What are the Consequences of Kidnapping Your Own Child?

There are many reasons why people kidnap their children. Some parents do it to keep their children away from an abusive spouse or family member. Others do it because they believe that the child’s other parent would not take good care of them. However, the consequences of kidnapping your child can be severe, and you should be careful to avoid them.

What is Parental Kidnapping?

Parental kidnapping is the unlawful removal of a child by one parent without the other parent’s consent who has been awarded custody. It is sometimes called “wrongful removal” or “wrongful retention.” In certain parental kidnapping circumstances, a person may also be charged with parental abduction if a parent permitted them to take their child but failed to return the child after a specified period.

Parental abduction can often occur during divorce proceedings, when one parent does not agree with the divorce, or if there is an ongoing dispute between parents about their children. If you are facing these issues, it’s important to know your rights and responsibilities as both parents to resolve your situation as quickly as possible to minimize any harm to your family members.

What is International Parental Kidnapping?

A parent commits the act of international parental kidnapping, which is also referred to as “child abduction,” when they take their child or children out of the country without the permission of the other parent. It is a federal crime, and the maximum sentence that you could receive is three years in the Federal Bureau of Prisons.

This type of abduction can be done for many reasons, such as to escape the law or to gain custody of the child. These abduction cases often involve minors taken abroad by their parents, who can also include adults, their relatives, or kidnap acquaintances.

In some cases, it’s hard to determine whether an abduction has occurred due to cultural differences between countries and how domestic courts handle child custody issues. However, many countries have laws against abducting children for any purpose whatsoever. Therefore, anyone traveling abroad with their children must always bring documentation showing where they’re from and why they’re taking them there, just in case something happens unexpectedly during travel time across borders.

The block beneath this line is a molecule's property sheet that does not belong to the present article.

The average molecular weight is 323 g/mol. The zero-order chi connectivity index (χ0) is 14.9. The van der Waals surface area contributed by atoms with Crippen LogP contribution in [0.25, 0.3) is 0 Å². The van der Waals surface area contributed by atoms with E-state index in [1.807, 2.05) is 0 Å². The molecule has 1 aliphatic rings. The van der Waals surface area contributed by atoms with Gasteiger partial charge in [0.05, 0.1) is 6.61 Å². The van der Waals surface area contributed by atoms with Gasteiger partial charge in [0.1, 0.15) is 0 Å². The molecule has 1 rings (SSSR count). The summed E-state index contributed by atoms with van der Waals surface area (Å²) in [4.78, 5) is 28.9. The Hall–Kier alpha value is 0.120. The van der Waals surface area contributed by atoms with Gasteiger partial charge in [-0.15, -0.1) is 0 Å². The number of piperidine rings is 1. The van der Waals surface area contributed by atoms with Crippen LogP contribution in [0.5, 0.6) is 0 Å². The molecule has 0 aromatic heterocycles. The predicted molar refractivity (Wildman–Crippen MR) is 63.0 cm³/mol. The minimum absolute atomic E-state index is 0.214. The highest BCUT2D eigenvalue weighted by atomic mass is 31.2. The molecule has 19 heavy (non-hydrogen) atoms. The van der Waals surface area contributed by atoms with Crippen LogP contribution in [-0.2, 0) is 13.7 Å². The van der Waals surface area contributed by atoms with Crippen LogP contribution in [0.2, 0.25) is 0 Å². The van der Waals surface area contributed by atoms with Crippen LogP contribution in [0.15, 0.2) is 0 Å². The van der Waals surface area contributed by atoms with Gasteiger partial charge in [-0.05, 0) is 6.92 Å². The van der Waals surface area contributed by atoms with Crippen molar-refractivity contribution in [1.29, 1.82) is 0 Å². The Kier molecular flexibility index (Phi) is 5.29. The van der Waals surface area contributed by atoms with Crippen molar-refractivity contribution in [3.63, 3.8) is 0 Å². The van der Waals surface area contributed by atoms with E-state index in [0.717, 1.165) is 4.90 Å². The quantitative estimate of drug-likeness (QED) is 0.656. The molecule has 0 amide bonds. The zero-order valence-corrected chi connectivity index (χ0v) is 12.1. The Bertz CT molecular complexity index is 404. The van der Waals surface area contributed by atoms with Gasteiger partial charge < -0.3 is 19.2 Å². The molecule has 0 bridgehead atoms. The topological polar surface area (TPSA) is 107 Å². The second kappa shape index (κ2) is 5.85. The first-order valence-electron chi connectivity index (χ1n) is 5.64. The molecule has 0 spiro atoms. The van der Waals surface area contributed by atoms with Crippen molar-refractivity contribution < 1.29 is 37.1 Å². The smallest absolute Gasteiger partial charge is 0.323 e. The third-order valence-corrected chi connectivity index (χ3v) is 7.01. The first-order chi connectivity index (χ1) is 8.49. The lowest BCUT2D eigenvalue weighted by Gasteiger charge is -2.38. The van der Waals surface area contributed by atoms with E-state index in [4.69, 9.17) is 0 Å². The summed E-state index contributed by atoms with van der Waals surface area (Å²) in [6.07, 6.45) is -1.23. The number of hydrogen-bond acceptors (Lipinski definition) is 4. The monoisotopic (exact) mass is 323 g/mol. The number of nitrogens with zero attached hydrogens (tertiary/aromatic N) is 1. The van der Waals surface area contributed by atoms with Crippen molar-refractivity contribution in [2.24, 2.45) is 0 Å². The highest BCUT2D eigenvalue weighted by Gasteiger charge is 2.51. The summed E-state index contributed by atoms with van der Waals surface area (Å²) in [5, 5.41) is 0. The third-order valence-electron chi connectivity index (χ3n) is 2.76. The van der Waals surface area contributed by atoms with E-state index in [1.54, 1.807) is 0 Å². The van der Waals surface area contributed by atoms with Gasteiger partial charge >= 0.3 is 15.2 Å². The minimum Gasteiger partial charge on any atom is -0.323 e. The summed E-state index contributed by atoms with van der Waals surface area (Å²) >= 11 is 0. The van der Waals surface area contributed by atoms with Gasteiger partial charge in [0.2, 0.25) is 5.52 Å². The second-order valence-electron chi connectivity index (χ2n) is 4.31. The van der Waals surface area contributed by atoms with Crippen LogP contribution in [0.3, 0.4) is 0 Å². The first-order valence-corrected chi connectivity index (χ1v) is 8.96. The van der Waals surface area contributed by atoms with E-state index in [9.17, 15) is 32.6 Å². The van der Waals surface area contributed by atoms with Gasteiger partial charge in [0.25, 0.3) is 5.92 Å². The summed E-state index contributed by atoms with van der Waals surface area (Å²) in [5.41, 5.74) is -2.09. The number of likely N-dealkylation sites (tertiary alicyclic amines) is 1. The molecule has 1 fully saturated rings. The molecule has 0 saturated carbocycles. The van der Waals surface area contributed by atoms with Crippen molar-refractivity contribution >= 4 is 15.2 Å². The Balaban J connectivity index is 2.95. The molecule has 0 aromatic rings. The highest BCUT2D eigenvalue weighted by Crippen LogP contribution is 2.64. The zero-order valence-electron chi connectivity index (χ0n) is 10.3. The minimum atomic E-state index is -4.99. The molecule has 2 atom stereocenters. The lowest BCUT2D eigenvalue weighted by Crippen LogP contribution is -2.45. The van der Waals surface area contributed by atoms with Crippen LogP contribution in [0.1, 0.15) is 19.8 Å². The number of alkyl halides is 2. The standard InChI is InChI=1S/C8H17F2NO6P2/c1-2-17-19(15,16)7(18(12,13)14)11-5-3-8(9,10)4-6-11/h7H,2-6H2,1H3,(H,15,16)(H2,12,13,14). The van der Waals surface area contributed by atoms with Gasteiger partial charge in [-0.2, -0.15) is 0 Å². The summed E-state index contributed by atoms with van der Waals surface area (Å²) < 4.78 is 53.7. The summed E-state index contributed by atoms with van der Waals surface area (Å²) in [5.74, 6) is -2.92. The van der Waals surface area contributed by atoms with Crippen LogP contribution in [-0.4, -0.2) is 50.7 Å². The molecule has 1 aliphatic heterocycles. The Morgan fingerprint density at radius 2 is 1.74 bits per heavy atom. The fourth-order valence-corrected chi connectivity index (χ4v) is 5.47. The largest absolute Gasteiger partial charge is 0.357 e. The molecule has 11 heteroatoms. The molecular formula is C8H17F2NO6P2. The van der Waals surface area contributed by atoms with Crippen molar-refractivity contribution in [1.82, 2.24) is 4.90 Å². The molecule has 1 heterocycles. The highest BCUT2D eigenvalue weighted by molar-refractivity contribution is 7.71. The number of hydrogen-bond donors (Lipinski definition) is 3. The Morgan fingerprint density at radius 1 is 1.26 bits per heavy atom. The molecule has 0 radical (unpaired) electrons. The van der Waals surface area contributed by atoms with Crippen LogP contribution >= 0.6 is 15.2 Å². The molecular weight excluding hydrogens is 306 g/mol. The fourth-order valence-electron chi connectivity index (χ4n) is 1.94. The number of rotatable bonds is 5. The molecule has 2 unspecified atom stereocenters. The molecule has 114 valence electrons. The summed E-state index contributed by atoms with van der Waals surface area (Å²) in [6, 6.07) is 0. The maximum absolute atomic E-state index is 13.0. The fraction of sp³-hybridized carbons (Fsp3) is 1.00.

What Are the Consequences of Parental Kidnapping?

Parental abduction is a serious crime, and, as such, it is punishable by law. Depending on the circumstances surrounding the kidnapping, the penalties can vary significantly.

Arrest Record with Felony or Misdemeanor

Kidnapping may be charged as a felony or misdemeanor, depending on the circumstances. While many states have laws in place to protect children from parental abduction, the consequences of kidnapping are often more severe if the kidnapping crosses state lines.

Unnecessary Exposure to Danger

When a parent kidnaps a child, they are exposed to unnecessary danger. Parents who kidnap their children often do so because they feel they have no other option. They may not have access to proper legal resources and support services, so they don’t know how else to resolve the conflict.

Community Service Hours

One of the most common consequences is community service hours, which a judge may impose as part of a sentence for parental kidnapping. Community service hours are typically set at 100 per day and must be completed within six months of sentencing.

Required Psychological Treatment

The consequences of parental kidnapping depend on its psychological impact on the child.

Children whom a parent kidnaps must go through a healing process and come to terms with what happened. The family’s healing process can take several months to several years, depending on how long they were in the kidnapper’s custody and how far from their home they were taken.

When a parent kidnaps a child, they may experience post-traumatic stress disorder (PTSD), depression, anxiety, or other mental health issues. They may also have trouble forming relationships or trusting others because they feel like no one will keep them safe.

Jail Time

It’s possible that you could go to prison if you’ve been accused of kidnapping a parent. Sentence length is determined by the nature of the crime committed and the defendant’s prior record.

Generally, parental kidnapping is considered a “felony.” Therefore, if you are convicted of parental abduction, you could serve up to 3 years in prison. However, some circumstances could lead to more serious charges and even more severe punishments.

Loss of Future Custody Rights

The most immediate consequence of parental kidnapping is the loss of future custody rights. In many cases, once a child has been kidnapped by one parent and subsequently returned to another, the courts will not allow the kidnapper to have access to the child. This means that if you are trying to gain custody or visitation rights, you may not be able to do so if you were involved in a parental kidnapping incident.


Abduction is a severe criminal offense. In addition to emotional distress, kidnapping can have long-lasting effects on the child’s health and well-being. The consequences of parental kidnapping vary depending on whether the child was abducted by a biological parent or a non-parental caregiver. In both instances, however, there are lasting consequences for the abducted children.

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